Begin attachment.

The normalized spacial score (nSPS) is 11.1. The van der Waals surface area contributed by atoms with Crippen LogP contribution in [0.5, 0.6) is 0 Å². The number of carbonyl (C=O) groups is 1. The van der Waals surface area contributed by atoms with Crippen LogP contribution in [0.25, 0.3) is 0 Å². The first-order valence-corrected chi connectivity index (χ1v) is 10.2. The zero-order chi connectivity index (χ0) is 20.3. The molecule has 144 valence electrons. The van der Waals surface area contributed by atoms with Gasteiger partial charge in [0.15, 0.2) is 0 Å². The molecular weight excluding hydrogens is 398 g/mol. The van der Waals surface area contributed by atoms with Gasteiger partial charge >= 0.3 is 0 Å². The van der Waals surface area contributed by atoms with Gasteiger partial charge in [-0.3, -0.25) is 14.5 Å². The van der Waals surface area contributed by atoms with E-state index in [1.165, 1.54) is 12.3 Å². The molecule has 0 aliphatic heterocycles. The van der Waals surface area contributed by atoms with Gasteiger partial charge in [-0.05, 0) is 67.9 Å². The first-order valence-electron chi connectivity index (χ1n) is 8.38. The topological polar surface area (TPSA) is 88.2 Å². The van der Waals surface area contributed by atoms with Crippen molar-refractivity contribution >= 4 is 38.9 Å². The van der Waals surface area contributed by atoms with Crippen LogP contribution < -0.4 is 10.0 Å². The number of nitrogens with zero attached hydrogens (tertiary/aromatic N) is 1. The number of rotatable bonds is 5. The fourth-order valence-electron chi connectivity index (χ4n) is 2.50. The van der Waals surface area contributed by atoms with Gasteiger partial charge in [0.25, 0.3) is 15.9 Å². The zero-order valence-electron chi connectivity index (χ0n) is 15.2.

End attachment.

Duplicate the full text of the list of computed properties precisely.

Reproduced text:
The normalized spacial score (nSPS) is 11.1. The van der Waals surface area contributed by atoms with Crippen LogP contribution in [0.5, 0.6) is 0 Å². The number of carbonyl (C=O) groups is 1. The van der Waals surface area contributed by atoms with Crippen LogP contribution in [0.25, 0.3) is 0 Å². The first-order valence-corrected chi connectivity index (χ1v) is 10.2. The zero-order chi connectivity index (χ0) is 20.3. The molecule has 144 valence electrons. The van der Waals surface area contributed by atoms with Gasteiger partial charge in [0.15, 0.2) is 0 Å². The molecular weight excluding hydrogens is 398 g/mol. The van der Waals surface area contributed by atoms with Gasteiger partial charge >= 0.3 is 0 Å². The van der Waals surface area contributed by atoms with Gasteiger partial charge in [-0.3, -0.25) is 14.5 Å². The van der Waals surface area contributed by atoms with E-state index in [1.165, 1.54) is 12.3 Å². The molecule has 0 aliphatic heterocycles. The van der Waals surface area contributed by atoms with Gasteiger partial charge in [-0.05, 0) is 67.9 Å². The first-order valence-electron chi connectivity index (χ1n) is 8.38. The topological polar surface area (TPSA) is 88.2 Å². The van der Waals surface area contributed by atoms with Crippen molar-refractivity contribution >= 4 is 38.9 Å². The van der Waals surface area contributed by atoms with Crippen LogP contribution < -0.4 is 10.0 Å². The number of nitrogens with zero attached hydrogens (tertiary/aromatic N) is 1. The number of rotatable bonds is 5. The fourth-order valence-electron chi connectivity index (χ4n) is 2.50. The van der Waals surface area contributed by atoms with Gasteiger partial charge in [0.25, 0.3) is 15.9 Å². The zero-order valence-electron chi connectivity index (χ0n) is 15.2.